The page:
Protein 101

A lot of people hear the word protein and think of bodybuilders and athletes, but the human body needs protein, whether it’s physically active or not. Protein is particularly important for sick or injured people who need to rebuild damaged or weakened tissue and muscles.

Proteins are made of amino acids that are folded together. There are essential amino acids- the ones the body can’t make on its own- and non-essential amino acids- the ones the body can make.

Proteins that contain all of the essential amino acids are considered ‘complete’, while those that lack in one or more of the essential amino acids are ‘incomplete’. Complete proteins come from sources such as meat, eggs, cheese, dairy, and soy. Incomplete proteins come from vegetables. The one exception to this rule is soy.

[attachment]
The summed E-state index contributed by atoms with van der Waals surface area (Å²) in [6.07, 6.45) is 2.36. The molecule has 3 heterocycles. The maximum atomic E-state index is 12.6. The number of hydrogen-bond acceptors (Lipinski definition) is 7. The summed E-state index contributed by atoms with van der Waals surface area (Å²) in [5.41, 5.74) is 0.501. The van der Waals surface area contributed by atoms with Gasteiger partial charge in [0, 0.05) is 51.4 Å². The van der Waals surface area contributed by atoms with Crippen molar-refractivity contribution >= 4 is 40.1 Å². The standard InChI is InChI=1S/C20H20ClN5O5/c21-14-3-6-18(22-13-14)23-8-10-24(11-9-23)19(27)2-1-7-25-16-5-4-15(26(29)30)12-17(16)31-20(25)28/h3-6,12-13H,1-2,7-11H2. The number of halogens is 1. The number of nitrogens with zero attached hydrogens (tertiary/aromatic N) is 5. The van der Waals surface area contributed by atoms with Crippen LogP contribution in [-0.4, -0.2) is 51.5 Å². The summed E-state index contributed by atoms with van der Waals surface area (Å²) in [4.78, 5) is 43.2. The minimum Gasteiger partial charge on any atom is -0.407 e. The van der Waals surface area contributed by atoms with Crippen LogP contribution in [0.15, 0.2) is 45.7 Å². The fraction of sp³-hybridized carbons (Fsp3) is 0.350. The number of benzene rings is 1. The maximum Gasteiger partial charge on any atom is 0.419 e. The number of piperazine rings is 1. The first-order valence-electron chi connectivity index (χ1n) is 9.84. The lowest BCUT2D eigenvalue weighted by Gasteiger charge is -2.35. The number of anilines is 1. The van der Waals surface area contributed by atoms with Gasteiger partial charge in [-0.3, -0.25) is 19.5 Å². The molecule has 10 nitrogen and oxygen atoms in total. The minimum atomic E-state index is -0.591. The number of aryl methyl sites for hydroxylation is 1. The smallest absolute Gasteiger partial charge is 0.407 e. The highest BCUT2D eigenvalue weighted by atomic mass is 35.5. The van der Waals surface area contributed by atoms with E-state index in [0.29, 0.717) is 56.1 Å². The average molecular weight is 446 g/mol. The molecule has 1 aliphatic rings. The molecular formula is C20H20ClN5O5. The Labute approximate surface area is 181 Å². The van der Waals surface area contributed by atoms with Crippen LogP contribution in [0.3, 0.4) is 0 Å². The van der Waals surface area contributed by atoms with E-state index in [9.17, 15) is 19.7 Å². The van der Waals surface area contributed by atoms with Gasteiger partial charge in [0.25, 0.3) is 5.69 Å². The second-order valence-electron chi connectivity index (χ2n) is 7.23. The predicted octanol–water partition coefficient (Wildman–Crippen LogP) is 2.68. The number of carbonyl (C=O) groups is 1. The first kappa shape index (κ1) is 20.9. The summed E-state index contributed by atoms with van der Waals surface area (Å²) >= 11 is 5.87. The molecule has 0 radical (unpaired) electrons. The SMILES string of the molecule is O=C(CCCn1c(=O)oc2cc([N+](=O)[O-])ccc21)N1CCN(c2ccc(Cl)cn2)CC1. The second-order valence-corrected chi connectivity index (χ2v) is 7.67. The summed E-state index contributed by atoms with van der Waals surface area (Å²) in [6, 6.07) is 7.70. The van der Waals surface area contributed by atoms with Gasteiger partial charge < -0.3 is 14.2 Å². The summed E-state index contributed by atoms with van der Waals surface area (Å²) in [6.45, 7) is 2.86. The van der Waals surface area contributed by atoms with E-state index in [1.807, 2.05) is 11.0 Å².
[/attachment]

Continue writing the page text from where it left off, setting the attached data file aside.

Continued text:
Anyone trying to be more health-conscious should make sure their daily protein intake is made up of complete proteins rather than incomplete ones. For most people, that isn’t a problem. If you’re trying to watch your fat intake, try lean cuts of beef, chicken, and turkey.

For vegetarians whose main source comes from incomplete proteins (vegetables), getting a variety of vegetables and whole grains throughout the day will ensure that all the essential amino acids are covered. Using soy protein (which is the only complete vegetable source of protein) is a great way for vegetarians to get their protein fix.

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Michael B.

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